A New York real estate investor confirmed Wednesday that he is in the process of buying the SouthShore Mall in Aberdeen.
Mike Kohan said his investment group was hoping to close the sale Wednesday, but declined to disclose the purchase price until the sale was final.
The SouthShore Mall, owned by General Growth Properties, has lost several tenants in recent years and has repair issues that even prompted former mall manager Nina Morean to advocate publicly for the owners to take action.
One of the lone bright spots has been the expansion of the SouthShore Cinemas, owned by Coming Attractions Theaters.
Kohan said he hopes to turn the mall around.
“Our plan is to bring more tenants into the mall and do whatever we can to help the existing tenants,” Kohan said in a phone interview. “I just want to let every merchant know if they had some difficulties previously for some reason getting into the mall, we’re willing to work with them.”
Kohan said he buys distressed malls all over the country, primarily in the Midwest, but the SouthShore Mall will be the farthest west he’s ever worked.
“I think that should be a good project for us,” he said.
Kohan added that part of the process of revitalizing the mall will include efforts to increase foot traffic, bring in new tenants and get tenants who may have left the mall to come back.
“My intention is to try and fill up the spaces,” Kohan said. The project will also likely include some renovation in the future, but Kohan said there were no specific plans yet.
The mall will be open as usual with no closures or interruptions planned, Kohan said. The lease agreements for current tenants won’t change.
“Nobody has to worry,” he said.
The Sears store connected to the mall is independently owned and not included in the mall’s purchase.
Aberdeen Mayor Bill Simpson, a retired JCPenney division manager who worked at the mall for 29 years, said he was “ecstatic” about the sale and the potential to revive the mall. He noted that when it opened, the mall had 81 businesses and is now down to just a handful.
“It’s sad because it is such a great facility. I’m hoping he can bring more businesses back to the mall again, and maybe another big box store like Target or Kohl’s,” Simpson said. “You bring people back to the mall first of all, and then jobs for the community, that’s what we’re looking for.”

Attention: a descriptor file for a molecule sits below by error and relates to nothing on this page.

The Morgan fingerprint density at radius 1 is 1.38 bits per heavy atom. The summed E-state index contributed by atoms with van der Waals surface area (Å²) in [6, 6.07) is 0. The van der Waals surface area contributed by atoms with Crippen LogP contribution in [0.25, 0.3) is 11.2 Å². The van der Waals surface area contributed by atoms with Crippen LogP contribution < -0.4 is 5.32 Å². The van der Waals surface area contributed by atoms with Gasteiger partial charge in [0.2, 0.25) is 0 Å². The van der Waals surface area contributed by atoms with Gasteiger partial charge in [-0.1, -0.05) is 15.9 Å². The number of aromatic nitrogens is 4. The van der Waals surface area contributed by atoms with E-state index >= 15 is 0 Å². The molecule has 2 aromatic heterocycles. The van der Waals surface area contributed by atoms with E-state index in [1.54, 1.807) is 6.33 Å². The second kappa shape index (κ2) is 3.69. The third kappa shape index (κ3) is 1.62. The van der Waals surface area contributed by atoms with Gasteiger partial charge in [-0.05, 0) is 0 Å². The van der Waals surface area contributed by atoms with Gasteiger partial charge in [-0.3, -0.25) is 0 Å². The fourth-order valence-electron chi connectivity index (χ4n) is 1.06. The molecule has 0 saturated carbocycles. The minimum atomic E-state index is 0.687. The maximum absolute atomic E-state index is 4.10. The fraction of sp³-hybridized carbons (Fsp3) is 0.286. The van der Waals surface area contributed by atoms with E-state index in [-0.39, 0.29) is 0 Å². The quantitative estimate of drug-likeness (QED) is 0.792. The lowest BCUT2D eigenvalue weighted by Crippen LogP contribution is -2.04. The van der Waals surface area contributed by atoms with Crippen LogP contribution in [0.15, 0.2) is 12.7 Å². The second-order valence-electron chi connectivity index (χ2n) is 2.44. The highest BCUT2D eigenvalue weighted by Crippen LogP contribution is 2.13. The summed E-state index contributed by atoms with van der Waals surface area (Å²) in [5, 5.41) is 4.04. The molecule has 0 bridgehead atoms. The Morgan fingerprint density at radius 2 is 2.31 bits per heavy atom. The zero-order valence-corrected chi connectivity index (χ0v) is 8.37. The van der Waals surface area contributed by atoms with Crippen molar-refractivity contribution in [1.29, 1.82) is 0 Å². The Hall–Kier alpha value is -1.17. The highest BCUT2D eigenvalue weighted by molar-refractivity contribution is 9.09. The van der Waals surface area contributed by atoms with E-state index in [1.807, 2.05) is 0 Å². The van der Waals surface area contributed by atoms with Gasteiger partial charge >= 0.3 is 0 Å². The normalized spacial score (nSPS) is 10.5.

Siobhan Doughty was working at Stullick Jewelry in the mall Wednesday and said she was happy to hear about the sale if it meant improvements for the building and new businesses. The sale, however, came as a surprise to many who work there, she said.
“It’s exciting, but no one was told that the mall was even put on the market, and then before we even knew it, it was sold,” said Doughty, who has worked at the mall for the past two years.
While she has never met Kohan, Doughty said she knows he has met with some merchants.
“I’m just hoping anything good will happen,” she said. “It’s been pretty much the same the last two years. We do all we can, and hopefully he will bring something new in. The mall needs renovation.”
She also noted there have been security problems and Stullick and the JCPenney store have been burglarized and vandalized in recent months. “Hopefully, this owner will care,” she said.
Kohan seemed to impress existing tenants when he visited earlier this month, and said any merchants with questions about how to become a tenant can call the mall office at 538-0760 and ask for Kenny until a new secretary is found.
Tracy Hoover, the store leader at JCPenney, said she met Kohan when he came into the store on a visit and came away with a positive first impression.
“He was a very friendly man. It seemed like he wanted to see how everybody was doing and what he could do to help,” she said. “From our perspective, we really do hope that he will be able to drive some more business in here.”
Hoover said Penney’s commitment to SouthShore is for “the long haul.”
“Really, it’s the traffic in here and bringing new life into the mall,” Hoover said when asked what needed the most improvement. “Fortunately, our customers have been extremely loyal and we very much appreciate that they still come to see us.”
Prior to the sale, the Grays Harbor Assessor’s Office listed two parcels owned by General Growth Properties at the mall address on South Boone Street, with a combined certified value of just over $6 million (last assessed in 2009). The 15.5-acre and 8.8-acre parcels include the JCPenney building and the rest of the mall except for Sears. The two one-story buildings were completed in 1981 and the quality is listed as “average” by the assessor.
Simpson said there are some structural improvements, such as floors that sink and sag, that will need to be made at the mall but the biggest need is to bring in more businesses.
“We have to bring more jobs back to the Harbor, and we can’t rely on fishing and lumber as much as we used to,” Simpson said.
He contends the previous ownership company, General Growth Properties, a Chicago-based real estate investment trust with interest in about 150 regional shopping malls, did not take the best care of the local mall.
“They just painted and cleaned up,” Simpson said. “And I don’t think they were as aggressive as they should have been as far as getting businesses.”
A quarterly report filed by General Growth Properties with the federal Securities and Exchange Commission showed that the mall has 139,541 square feet. Of that, 64,796 square feet is owned by Sears; 68,979 square feet had been owned by General Growth Properties before the recent sale. As of June 30, the quarterly report reported that 60.4 percent of the mall is leased.